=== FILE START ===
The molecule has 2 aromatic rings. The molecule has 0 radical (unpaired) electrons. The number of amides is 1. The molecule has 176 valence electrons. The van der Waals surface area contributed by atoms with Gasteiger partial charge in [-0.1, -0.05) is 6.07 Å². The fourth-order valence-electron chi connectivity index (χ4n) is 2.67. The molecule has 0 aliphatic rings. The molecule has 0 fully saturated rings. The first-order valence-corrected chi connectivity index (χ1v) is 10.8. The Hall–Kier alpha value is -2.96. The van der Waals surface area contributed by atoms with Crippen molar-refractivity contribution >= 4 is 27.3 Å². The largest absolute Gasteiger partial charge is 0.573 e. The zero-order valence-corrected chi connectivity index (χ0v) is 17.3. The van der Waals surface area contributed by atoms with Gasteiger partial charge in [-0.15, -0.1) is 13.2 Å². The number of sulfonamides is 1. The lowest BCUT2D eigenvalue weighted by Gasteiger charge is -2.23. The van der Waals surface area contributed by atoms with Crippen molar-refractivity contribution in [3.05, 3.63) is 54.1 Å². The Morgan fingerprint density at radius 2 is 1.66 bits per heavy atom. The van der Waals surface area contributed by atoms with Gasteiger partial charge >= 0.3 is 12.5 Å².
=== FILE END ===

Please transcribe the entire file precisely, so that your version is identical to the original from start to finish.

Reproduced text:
The molecule has 2 aromatic rings. The molecule has 0 radical (unpaired) electrons. The number of amides is 1. The molecule has 176 valence electrons. The van der Waals surface area contributed by atoms with Gasteiger partial charge in [-0.1, -0.05) is 6.07 Å². The fourth-order valence-electron chi connectivity index (χ4n) is 2.67. The molecule has 0 aliphatic rings. The molecule has 0 fully saturated rings. The first-order valence-corrected chi connectivity index (χ1v) is 10.8. The Hall–Kier alpha value is -2.96. The van der Waals surface area contributed by atoms with Crippen molar-refractivity contribution >= 4 is 27.3 Å². The largest absolute Gasteiger partial charge is 0.573 e. The zero-order valence-corrected chi connectivity index (χ0v) is 17.3. The van der Waals surface area contributed by atoms with Gasteiger partial charge in [-0.15, -0.1) is 13.2 Å². The number of sulfonamides is 1. The lowest BCUT2D eigenvalue weighted by Gasteiger charge is -2.23. The van der Waals surface area contributed by atoms with Crippen molar-refractivity contribution in [3.05, 3.63) is 54.1 Å². The Morgan fingerprint density at radius 2 is 1.66 bits per heavy atom. The van der Waals surface area contributed by atoms with Gasteiger partial charge >= 0.3 is 12.5 Å².